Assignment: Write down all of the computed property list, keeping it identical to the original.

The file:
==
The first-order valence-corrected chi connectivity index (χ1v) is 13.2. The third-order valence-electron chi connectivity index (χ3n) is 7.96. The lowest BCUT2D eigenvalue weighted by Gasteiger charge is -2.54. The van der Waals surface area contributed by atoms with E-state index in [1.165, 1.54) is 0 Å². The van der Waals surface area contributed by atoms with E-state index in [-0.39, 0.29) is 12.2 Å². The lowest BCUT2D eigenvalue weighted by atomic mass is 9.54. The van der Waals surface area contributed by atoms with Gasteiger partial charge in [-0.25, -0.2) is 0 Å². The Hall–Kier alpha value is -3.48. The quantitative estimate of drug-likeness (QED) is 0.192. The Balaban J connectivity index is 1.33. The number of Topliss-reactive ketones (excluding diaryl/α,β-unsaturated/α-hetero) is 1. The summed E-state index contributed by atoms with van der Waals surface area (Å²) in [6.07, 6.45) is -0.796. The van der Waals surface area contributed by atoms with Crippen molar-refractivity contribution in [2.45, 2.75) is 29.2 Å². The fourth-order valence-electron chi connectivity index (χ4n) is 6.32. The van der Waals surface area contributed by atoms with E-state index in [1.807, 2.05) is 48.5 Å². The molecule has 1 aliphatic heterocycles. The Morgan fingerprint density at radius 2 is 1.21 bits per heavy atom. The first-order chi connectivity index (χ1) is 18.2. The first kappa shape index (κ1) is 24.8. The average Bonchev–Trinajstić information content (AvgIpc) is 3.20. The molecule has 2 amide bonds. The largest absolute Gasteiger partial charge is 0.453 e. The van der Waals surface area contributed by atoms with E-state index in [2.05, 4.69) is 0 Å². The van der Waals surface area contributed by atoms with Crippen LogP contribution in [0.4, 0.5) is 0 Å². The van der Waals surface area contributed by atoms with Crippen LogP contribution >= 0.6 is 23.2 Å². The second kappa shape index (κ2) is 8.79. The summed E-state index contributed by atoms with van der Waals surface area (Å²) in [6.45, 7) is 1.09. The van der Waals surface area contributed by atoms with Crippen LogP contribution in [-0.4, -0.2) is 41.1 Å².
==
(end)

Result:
The first-order valence-corrected chi connectivity index (χ1v) is 13.2. The third-order valence-electron chi connectivity index (χ3n) is 7.96. The lowest BCUT2D eigenvalue weighted by Gasteiger charge is -2.54. The van der Waals surface area contributed by atoms with E-state index in [1.165, 1.54) is 0 Å². The van der Waals surface area contributed by atoms with E-state index in [-0.39, 0.29) is 12.2 Å². The lowest BCUT2D eigenvalue weighted by atomic mass is 9.54. The van der Waals surface area contributed by atoms with Gasteiger partial charge in [-0.25, -0.2) is 0 Å². The Hall–Kier alpha value is -3.48. The quantitative estimate of drug-likeness (QED) is 0.192. The Balaban J connectivity index is 1.33. The number of Topliss-reactive ketones (excluding diaryl/α,β-unsaturated/α-hetero) is 1. The summed E-state index contributed by atoms with van der Waals surface area (Å²) in [6.07, 6.45) is -0.796. The van der Waals surface area contributed by atoms with Crippen molar-refractivity contribution in [2.45, 2.75) is 29.2 Å². The fourth-order valence-electron chi connectivity index (χ4n) is 6.32. The van der Waals surface area contributed by atoms with E-state index in [1.807, 2.05) is 48.5 Å². The molecule has 1 aliphatic heterocycles. The Morgan fingerprint density at radius 2 is 1.21 bits per heavy atom. The first-order chi connectivity index (χ1) is 18.2. The first kappa shape index (κ1) is 24.8. The average Bonchev–Trinajstić information content (AvgIpc) is 3.20. The molecule has 2 amide bonds. The largest absolute Gasteiger partial charge is 0.453 e. The van der Waals surface area contributed by atoms with E-state index in [2.05, 4.69) is 0 Å². The van der Waals surface area contributed by atoms with Crippen LogP contribution in [0.4, 0.5) is 0 Å². The van der Waals surface area contributed by atoms with Crippen LogP contribution >= 0.6 is 23.2 Å². The second kappa shape index (κ2) is 8.79. The summed E-state index contributed by atoms with van der Waals surface area (Å²) in [6.45, 7) is 1.09. The van der Waals surface area contributed by atoms with Crippen LogP contribution in [-0.4, -0.2) is 41.1 Å².